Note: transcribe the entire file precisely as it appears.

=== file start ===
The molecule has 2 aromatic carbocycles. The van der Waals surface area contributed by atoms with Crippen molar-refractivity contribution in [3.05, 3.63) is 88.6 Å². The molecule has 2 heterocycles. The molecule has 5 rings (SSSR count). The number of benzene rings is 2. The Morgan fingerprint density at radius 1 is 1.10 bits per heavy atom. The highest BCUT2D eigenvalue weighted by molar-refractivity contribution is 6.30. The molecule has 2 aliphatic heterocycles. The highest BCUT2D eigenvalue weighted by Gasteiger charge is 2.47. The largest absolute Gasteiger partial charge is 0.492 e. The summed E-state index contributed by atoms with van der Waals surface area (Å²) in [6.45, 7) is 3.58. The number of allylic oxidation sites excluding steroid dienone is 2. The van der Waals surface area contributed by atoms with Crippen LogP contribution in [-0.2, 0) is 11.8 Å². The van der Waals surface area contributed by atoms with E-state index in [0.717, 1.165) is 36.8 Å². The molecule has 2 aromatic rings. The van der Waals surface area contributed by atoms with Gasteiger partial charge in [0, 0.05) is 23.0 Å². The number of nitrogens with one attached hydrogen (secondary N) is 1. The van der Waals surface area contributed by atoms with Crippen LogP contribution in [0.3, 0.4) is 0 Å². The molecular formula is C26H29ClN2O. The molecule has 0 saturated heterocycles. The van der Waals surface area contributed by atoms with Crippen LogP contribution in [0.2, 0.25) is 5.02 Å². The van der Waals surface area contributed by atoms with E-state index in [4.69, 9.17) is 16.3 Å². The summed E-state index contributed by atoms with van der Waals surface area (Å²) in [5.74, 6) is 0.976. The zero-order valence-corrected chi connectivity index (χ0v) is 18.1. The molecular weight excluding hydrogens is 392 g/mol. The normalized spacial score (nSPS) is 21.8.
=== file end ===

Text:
The molecule has 2 aromatic carbocycles. The van der Waals surface area contributed by atoms with Crippen molar-refractivity contribution in [3.05, 3.63) is 88.6 Å². The molecule has 2 heterocycles. The molecule has 5 rings (SSSR count). The number of benzene rings is 2. The Morgan fingerprint density at radius 1 is 1.10 bits per heavy atom. The highest BCUT2D eigenvalue weighted by molar-refractivity contribution is 6.30. The molecule has 2 aliphatic heterocycles. The highest BCUT2D eigenvalue weighted by Gasteiger charge is 2.47. The largest absolute Gasteiger partial charge is 0.492 e. The summed E-state index contributed by atoms with van der Waals surface area (Å²) in [6.45, 7) is 3.58. The number of allylic oxidation sites excluding steroid dienone is 2. The van der Waals surface area contributed by atoms with Crippen LogP contribution in [-0.2, 0) is 11.8 Å². The van der Waals surface area contributed by atoms with E-state index in [0.717, 1.165) is 36.8 Å². The molecule has 2 aromatic rings. The van der Waals surface area contributed by atoms with Gasteiger partial charge in [0, 0.05) is 23.0 Å². The number of nitrogens with one attached hydrogen (secondary N) is 1. The van der Waals surface area contributed by atoms with Crippen LogP contribution in [0.3, 0.4) is 0 Å². The molecular formula is C26H29ClN2O. The molecule has 0 saturated heterocycles. The van der Waals surface area contributed by atoms with Crippen LogP contribution in [0.2, 0.25) is 5.02 Å². The van der Waals surface area contributed by atoms with E-state index in [4.69, 9.17) is 16.3 Å². The summed E-state index contributed by atoms with van der Waals surface area (Å²) in [5.74, 6) is 0.976. The zero-order valence-corrected chi connectivity index (χ0v) is 18.1. The molecular weight excluding hydrogens is 392 g/mol. The normalized spacial score (nSPS) is 21.8.